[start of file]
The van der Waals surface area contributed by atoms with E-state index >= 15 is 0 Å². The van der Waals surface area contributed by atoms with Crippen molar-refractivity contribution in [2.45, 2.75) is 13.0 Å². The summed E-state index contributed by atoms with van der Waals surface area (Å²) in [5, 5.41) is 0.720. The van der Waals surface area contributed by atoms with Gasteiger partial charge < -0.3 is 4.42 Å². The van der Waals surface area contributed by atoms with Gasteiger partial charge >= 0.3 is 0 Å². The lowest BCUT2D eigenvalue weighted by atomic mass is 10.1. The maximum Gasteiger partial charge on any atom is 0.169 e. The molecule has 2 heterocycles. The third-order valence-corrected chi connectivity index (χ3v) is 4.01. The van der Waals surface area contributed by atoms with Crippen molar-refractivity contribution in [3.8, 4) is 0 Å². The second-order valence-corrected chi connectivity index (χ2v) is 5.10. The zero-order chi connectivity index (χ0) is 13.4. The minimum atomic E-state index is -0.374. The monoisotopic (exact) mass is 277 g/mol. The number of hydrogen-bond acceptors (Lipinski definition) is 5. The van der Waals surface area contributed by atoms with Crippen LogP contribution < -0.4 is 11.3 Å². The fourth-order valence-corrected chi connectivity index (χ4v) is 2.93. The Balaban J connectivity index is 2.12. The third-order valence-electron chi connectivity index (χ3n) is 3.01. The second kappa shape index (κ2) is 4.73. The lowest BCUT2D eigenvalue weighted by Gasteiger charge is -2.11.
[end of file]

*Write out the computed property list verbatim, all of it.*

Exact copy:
The van der Waals surface area contributed by atoms with E-state index >= 15 is 0 Å². The van der Waals surface area contributed by atoms with Crippen molar-refractivity contribution in [2.45, 2.75) is 13.0 Å². The summed E-state index contributed by atoms with van der Waals surface area (Å²) in [5, 5.41) is 0.720. The van der Waals surface area contributed by atoms with Gasteiger partial charge < -0.3 is 4.42 Å². The van der Waals surface area contributed by atoms with Gasteiger partial charge >= 0.3 is 0 Å². The lowest BCUT2D eigenvalue weighted by atomic mass is 10.1. The maximum Gasteiger partial charge on any atom is 0.169 e. The molecule has 2 heterocycles. The third-order valence-corrected chi connectivity index (χ3v) is 4.01. The van der Waals surface area contributed by atoms with Crippen molar-refractivity contribution in [3.8, 4) is 0 Å². The second-order valence-corrected chi connectivity index (χ2v) is 5.10. The zero-order chi connectivity index (χ0) is 13.4. The minimum atomic E-state index is -0.374. The monoisotopic (exact) mass is 277 g/mol. The number of hydrogen-bond acceptors (Lipinski definition) is 5. The van der Waals surface area contributed by atoms with Crippen LogP contribution < -0.4 is 11.3 Å². The fourth-order valence-corrected chi connectivity index (χ4v) is 2.93. The Balaban J connectivity index is 2.12. The third-order valence-electron chi connectivity index (χ3n) is 3.01. The second kappa shape index (κ2) is 4.73. The lowest BCUT2D eigenvalue weighted by Gasteiger charge is -2.11.